Different molecules, potentially recognized as having functional properties, have already been identified in the aqueous alcohol extract of the stem bark of P. pluviosa including pyrogallol, gallic acid, gallic acid methyl ester, ellagic acid, corilagin, 1,4,6-tri-O-galloyl-glucose, 1,2,3,6-tetra-O-galloyl-glucose, 1,2,3,4,6-penta-O-galloyl-glucose tellimagrandin I, tellimagrandin II, mallotinic acid, mallotusinic acid, and geraniin . In spite of these identifications, to our knowledge, there have been no attempts to evaluate the antioxidant potential of this material as well as its possible inhibitory activity on carbohydrate hydrolysing enzymes. Taking these gaps into account, the objectives of the present study were to quantify the antioxidant activity of the aqueous alcohol extract of the stem bark of P. pluviosa and to investigate its possible effects on a set of carbohydrate hydrolysing enzymes, namely α-amylase, α-glucosidase, β-galactosidase, α-glucosidase, and β-fructofuronosidase. Efforts were also undertaken in order to assert the safety of the extract, especially after oral administration, in order to obtain a more or less complete picture of its potentialities as a future alternative therapeutic agent.
Material and methods
Porcine pancreatic α-amylase (Type VI-B), human salivary α-amylase and acarbose (empirical formula C25H43NO18, molecular weight 645), and diphenyl-1-picrylhydrazyl (DPPH) were purchased from Sigma-Aldrich Co. Barks of P. pluviosa were collected at the campus of the University of Maringá (UEM), Maringá, Paraná, Brazil (W 51°24′10“, S 23°24’10”; h = 490 m) A voucher specimen was deposited in the herbarium of the Universidade Estadual de Maringá under number HUEM-33834. Access to the botanical material was registered by the Brazilian Biodiversity System – SisGen - Sistema Nacional de Gestão do Patrimônio Genético e do Conhecimento Tradicional Associado under id A6DD2D2.
Preparation of the aqueous alcohol extract from P. pluviosa stem bark (PPSB extract)
The aqueous alcohol extract of P. pluviosa stem bark (PPSB extract) was prepared as described previously . Briefly, the dried stem barks were milled and subjected to turbo extraction (Ultra-turrax UTC115KT, Ika Works, USA) using 50% ethanol in water (v/v) as solvent. The turbo extraction is done by a device called turbo extractor in which a rotor with radial-mounted paddles distributes the product against a perforated screen and thus obtains the separation of soluble parts from solid components. Ethanol was further eliminated with a rotary evaporator under reduced pressure and, finally, the material was lyophilized.
Analysis of total phenolic and flavonoid contents
Total phenolic contents in extracts were determined by the Folin-Ciocalteu reagent and expressed as gallic acid equivalents . The determination of flavonoids was done by means of a colorimetric assay and expressed as catechin equivalents .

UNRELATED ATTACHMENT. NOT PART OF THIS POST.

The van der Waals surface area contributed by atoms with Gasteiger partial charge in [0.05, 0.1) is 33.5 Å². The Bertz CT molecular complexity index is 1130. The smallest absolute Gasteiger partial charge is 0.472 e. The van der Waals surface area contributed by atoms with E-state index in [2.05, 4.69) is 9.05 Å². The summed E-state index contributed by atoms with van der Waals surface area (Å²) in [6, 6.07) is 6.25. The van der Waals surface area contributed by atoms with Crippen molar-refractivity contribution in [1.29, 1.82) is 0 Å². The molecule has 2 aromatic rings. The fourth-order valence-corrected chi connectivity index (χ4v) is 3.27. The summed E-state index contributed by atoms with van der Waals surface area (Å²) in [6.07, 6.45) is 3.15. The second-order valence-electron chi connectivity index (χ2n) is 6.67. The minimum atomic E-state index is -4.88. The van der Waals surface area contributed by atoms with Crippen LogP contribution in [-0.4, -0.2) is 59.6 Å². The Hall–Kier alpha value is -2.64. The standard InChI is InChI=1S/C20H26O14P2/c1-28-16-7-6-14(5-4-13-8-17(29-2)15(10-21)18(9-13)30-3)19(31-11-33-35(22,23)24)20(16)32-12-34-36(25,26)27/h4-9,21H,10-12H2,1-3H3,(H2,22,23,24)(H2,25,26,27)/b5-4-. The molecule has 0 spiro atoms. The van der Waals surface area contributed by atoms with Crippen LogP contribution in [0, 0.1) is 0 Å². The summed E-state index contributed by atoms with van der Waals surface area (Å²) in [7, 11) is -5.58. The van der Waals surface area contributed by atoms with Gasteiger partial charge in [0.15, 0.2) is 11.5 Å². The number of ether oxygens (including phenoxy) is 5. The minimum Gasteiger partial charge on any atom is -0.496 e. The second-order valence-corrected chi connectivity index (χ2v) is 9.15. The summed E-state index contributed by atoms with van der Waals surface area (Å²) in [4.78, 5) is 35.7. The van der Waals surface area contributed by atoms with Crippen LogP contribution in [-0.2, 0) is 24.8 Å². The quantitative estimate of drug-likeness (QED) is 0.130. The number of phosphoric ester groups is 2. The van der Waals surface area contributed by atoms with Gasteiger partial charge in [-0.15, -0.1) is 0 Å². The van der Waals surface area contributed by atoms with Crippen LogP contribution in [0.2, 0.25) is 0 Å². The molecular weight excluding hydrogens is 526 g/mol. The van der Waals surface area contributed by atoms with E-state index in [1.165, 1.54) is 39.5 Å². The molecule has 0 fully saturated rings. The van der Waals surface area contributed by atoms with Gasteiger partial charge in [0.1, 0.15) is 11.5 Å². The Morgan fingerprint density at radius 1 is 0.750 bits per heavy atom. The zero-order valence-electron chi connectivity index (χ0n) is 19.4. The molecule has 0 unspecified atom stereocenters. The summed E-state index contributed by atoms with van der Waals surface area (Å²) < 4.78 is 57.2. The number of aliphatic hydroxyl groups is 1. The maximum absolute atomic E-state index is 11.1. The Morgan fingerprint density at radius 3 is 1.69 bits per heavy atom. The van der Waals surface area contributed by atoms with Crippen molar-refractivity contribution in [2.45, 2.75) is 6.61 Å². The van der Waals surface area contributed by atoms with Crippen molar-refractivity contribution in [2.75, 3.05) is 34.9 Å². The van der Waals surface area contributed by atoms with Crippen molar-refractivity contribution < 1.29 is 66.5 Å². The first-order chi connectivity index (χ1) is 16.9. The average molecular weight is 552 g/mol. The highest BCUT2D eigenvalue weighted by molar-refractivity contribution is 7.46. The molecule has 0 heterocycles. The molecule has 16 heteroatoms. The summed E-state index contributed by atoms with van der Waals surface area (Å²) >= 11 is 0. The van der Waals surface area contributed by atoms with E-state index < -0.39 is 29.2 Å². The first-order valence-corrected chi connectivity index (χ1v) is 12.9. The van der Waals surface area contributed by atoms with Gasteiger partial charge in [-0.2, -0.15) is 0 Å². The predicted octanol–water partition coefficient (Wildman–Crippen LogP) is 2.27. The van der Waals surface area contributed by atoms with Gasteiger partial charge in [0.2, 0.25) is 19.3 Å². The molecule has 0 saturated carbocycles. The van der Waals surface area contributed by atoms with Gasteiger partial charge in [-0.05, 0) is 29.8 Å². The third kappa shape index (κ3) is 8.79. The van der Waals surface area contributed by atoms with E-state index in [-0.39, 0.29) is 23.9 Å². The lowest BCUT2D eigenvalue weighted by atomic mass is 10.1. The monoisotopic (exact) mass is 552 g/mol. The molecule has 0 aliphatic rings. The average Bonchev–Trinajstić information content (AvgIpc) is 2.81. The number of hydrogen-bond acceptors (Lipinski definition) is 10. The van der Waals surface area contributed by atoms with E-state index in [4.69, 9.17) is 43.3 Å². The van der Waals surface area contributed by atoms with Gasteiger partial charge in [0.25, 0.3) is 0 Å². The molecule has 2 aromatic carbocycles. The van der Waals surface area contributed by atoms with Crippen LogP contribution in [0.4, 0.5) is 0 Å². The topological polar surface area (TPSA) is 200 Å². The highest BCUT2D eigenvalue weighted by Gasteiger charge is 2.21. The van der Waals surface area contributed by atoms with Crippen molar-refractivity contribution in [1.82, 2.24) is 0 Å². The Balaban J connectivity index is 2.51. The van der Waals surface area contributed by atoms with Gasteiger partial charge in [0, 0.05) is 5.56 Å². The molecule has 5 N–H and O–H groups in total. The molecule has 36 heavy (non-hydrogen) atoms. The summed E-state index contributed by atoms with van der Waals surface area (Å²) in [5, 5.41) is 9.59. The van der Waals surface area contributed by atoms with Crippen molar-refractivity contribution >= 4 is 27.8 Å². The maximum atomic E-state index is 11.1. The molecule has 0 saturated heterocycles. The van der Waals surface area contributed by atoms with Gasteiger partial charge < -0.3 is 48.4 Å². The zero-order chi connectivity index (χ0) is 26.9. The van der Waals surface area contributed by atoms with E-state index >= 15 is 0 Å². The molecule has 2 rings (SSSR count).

Evaluation of the antioxidant activity of the P. pluviosa aqueous alcohol extract
Two different methods were used to evaluate the antioxidant activity: reduction of the 2,2-diphenyl-1-picrylhydrazyl radical (DPPH), and reduction power of the ferric ion (FRAP). For the DPPH assay, successive dilutions of the stock solution were made and used for assaying the antioxidant activity of the samples. The DPPH assay was conducted as described previously . The percentage of DPPH discoloration (D%) was calculated using the following equation:
The results were expressed as IC50 values (sample concentration providing 50% of antioxidant activity). FRAP was evaluated as previously described . Standard curves were constructed with trolox (r2 = 0.99) and the results were expressed as mmol trolox equivalents (TE)/mg lyophilised material.
Evaluation of the inhibitory effects of the P. pluviosa aqueous alcohol extract on porcine pancreatic amylase and the human salivary amylase
The inhibition experiments with the porcine pancreatic α-amylase and the human salivary α-amylase were carried out as described previously using potato starch at 1.0 g/100 mL as substrate . The specific activity of both enzymes was 500 units/mg protein. The amount of enzyme added to each reaction system was 1 unit. The reaction was allowed to proceed for 10 min. The reducing sugars resulting from the starch hydrolysis were assayed by the 3,5-dinitrosalicylic acid method, using maltose as standard . The pH of the reaction medium was tested for all situations. No changes were detected during the incubation time. The inhibition of α-amylase activity was calculated by the following equation:
where ABSsample is the absorbance at 540 nm of the incubation containing enzyme plus sample plus substrate; ABScontrol is the absorbance at 540 nm of the incubation containing enzyme plus substrate.
Preparation of intestinal enzymes and evaluation of inhibition of disaccharidases